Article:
Sunday, May 4, 2014
The Amazing Spider-Man 2 Review
The Amazing Spider-Man 2
Dir. Marc Webb
The summer season is officially upon us, and you know what that means: copious amounts of super-powered men in tights. And kicking things off is your friendly neighborhood Spider-Man, slinging his way into his fifth big screen adventure in only 12 years. This sequel to Marc Webb's reboot of the franchise also happens to be the worst-rated Spider-Man film on Rotten Tomatoes, and currently looking at a slightly lower box office intake than all the other films - even with the added 3D and IMAX surcharges factored in. But I like to keep an open mind about stuff, and I'm a big fan of Spidey (he's my favorite superhero right under Batman), so I really was hoping this movie could pull its shit together and fix the problems of the first one. In the end though, The Amazing Spider-Man 2 is about as "amazing" as a meal at Buffalo Wild Wings. It's good enough to not starve, but it will still leave you feeling empty and disappointed by the end of it.
Let's start out with the positives, because I'm just such a nice guy. Although I'm partial to Tobey Maguire, Andrew Garfield makes for a pretty good Spider-Man. The first action scene with Spider-Man fighting the "Rhino" (Paul Giamatti) was really well done and filled with Spidey's trademark quips and fantastic CGI (the way the SFX people added fabric-looking detail to the suit while zipping through the air was as astonishingly specific to me as the T-Rex's eye dilating in Jurassic Park). Garfield's chemistry with Emma Stone is pretty much the best aspect of the film and I bought their starry-eyed romance - though if Garfield wasn't so hot some of his lines could come off as "stalker-y"(if some random shlub had told Emma Stone that he'd "followed her from work," I'm pretty sure she'd spritz his eyes with pepper spray). Webb's history with young romance movies really shines in the dialogue scenes between them, and Gwen Stacy's story arc is the only one that pays off by the end. Also, Sally Field KILLS it as Aunt May. And I really enjoyed Hans Zimmer's score, who in my mind can never do wrong - particularly Electro's theme, which incorporated some heavy electronic "wonging," I guess you'd call it.
Aaaand, the compliments sort of end there. The villains, though not as soul-crushingly generic as the first Amazing Spider-Man, were still poorly written rush-jobs that felt like they were created solely to set up future films. This is such a drag too, because I love all the actors involved. First off: Electro was just terrible. Now, I love Jamie Foxx, but I'm not kidding when I say it was WORSE than Mr. Freeze from Batman and Robin (he kind of looks like him too). His character was way too comic book-y for this "darker" reboot universe, and his motivation - simply that no one knows him and he wants to be recognized - is absolutely lazy writing. He goes from a Spider-Man devotee, complete with dedicated wall collage, to wanting to KILL him just because he forgot his name. Dane DeHaan, with no surprise to those who've watched the trailer, plays Harry "Green Goblin" Osbourne, and his storyline also feels incredibly rushed and "convenient." The Raimi films nicely built up Peter's friendship with Harry, but in this film we get only one major scene of the two together before Harry goes "evil," so the stakes don't feel high at all. I enjoyed DeHaan in both Chronicle and The Place Beyond the Pines, but here he did not fit the role - he just seemed too boyish to be the powerful heir of a company.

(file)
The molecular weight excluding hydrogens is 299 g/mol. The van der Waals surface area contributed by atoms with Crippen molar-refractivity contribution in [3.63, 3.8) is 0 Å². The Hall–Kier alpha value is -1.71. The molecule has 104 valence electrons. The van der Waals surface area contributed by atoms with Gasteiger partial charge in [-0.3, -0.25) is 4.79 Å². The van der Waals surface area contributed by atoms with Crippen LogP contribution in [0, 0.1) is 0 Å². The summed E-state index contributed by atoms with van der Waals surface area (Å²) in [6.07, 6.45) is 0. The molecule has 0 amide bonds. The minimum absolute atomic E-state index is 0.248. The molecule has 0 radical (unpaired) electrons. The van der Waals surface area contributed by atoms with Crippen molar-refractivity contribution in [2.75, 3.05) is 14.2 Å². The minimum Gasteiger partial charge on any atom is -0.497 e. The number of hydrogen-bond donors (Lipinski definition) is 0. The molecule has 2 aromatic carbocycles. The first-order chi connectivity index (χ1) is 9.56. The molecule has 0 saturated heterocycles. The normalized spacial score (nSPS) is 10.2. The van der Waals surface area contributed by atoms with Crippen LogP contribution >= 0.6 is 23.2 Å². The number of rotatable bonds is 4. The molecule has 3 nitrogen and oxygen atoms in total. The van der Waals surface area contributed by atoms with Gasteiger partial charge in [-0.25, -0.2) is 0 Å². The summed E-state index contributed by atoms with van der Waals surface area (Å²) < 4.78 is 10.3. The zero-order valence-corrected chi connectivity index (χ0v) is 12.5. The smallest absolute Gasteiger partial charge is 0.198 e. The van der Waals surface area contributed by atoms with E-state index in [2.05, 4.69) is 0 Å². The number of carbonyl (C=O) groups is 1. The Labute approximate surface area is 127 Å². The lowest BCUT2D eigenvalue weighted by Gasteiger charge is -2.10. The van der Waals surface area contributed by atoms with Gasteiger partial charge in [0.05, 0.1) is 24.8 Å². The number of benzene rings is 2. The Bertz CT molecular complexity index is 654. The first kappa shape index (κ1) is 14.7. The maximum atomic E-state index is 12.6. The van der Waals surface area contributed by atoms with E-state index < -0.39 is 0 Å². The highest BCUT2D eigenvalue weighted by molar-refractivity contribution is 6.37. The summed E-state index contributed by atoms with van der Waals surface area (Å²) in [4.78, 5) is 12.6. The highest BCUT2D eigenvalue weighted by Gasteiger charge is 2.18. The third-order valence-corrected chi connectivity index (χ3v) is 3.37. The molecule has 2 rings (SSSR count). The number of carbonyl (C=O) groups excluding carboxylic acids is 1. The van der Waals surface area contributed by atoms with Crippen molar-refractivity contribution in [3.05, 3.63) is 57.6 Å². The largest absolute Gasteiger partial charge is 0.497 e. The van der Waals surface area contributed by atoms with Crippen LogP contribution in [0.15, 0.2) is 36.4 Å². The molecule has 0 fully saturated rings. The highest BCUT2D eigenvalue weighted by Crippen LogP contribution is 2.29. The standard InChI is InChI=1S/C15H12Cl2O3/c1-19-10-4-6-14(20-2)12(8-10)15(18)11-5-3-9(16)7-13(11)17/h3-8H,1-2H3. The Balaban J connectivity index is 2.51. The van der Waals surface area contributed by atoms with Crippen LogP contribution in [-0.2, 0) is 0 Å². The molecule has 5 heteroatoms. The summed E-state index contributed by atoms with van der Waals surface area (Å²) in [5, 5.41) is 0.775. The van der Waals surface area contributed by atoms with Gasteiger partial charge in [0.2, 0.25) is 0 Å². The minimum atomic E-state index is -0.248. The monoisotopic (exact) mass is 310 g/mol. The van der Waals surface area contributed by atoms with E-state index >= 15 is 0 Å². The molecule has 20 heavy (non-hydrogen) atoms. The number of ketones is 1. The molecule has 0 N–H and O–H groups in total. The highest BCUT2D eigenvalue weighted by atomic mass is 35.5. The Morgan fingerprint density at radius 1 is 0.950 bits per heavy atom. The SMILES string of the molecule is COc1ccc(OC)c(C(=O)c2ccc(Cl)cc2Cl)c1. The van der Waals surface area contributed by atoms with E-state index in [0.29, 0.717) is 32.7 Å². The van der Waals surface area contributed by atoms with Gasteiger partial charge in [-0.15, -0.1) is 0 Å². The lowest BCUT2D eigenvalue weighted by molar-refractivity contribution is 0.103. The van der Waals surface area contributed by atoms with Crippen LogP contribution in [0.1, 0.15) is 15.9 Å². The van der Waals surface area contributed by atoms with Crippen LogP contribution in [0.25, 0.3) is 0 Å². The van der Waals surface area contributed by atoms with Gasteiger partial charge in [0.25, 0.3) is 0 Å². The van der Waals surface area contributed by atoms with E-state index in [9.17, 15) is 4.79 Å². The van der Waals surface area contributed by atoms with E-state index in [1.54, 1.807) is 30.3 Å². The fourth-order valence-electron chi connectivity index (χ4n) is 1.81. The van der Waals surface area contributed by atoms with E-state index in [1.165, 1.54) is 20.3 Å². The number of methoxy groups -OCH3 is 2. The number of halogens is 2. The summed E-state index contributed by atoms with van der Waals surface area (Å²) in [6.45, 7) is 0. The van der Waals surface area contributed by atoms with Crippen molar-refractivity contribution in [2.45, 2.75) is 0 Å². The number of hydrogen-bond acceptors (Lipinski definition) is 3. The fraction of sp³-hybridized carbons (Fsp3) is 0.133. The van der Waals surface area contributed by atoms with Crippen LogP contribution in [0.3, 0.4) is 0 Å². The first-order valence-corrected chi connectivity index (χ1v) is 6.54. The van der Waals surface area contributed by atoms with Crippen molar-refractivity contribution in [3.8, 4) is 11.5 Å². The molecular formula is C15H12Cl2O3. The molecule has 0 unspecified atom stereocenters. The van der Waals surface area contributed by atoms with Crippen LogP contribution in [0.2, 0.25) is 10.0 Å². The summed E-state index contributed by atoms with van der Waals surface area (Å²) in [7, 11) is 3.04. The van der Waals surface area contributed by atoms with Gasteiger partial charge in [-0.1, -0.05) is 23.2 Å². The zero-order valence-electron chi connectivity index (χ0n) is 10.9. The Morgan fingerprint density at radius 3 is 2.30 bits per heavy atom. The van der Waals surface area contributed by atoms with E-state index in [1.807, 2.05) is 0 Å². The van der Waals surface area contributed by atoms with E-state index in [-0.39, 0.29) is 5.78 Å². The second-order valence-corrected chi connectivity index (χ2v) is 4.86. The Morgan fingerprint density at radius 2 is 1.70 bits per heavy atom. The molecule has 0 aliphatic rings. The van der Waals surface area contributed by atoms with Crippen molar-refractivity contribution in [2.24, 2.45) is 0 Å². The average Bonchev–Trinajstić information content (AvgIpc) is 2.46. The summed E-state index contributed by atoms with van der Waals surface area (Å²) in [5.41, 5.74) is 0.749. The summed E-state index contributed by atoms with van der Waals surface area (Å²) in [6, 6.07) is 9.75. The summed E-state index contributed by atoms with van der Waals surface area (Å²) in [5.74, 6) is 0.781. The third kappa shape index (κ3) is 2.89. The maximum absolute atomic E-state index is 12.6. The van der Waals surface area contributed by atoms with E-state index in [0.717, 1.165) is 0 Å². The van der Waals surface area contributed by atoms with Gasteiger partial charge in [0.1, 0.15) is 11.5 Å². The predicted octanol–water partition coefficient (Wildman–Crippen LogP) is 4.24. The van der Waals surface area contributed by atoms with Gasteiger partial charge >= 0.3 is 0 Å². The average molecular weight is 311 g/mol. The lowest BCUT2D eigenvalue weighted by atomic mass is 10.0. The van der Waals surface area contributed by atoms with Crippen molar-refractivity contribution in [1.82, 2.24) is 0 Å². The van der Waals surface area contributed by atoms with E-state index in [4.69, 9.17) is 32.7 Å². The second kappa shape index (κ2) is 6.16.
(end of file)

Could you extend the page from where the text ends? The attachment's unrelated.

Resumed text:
I really, truly wanted to root for this movie, but it's so hard to ignore that this feels like another cash-grab from Sony. They are under a contractual obligation to churn out these Spider-Man flicks in order to keep the rights to the property, so they just keep fast-tracking all these villains' back stories to establish their eventual "Sinister Six" project, which is a clear attempt at repeating the success of The Avengers (the difference being that Marvel's slow-but-sure universe-building was ridiculously well calculated). All this pointless garbage about Peter Parker's parents and Oscorp is meaningless because it doesn't have time to breathe. I'm extremely weary of the upcoming Batman vs. Superman for this exact reason: the countless new cast additions like Wonder Woman and Cyborg...isn't two of the most iconic superheroes in one movie enough?
Anyway, I could rant for hours, but honestly, AMS2 isn't as painfully shitty as the first one. It has some truly kick-ass action set pieces (the Times Square slow-mo battle and the "clock tower" sequences were especially well handled), and the teen drama between Gwen and Peter was well captured by Webb - but it still kind of represents everything I hate about the Hollywood movie system.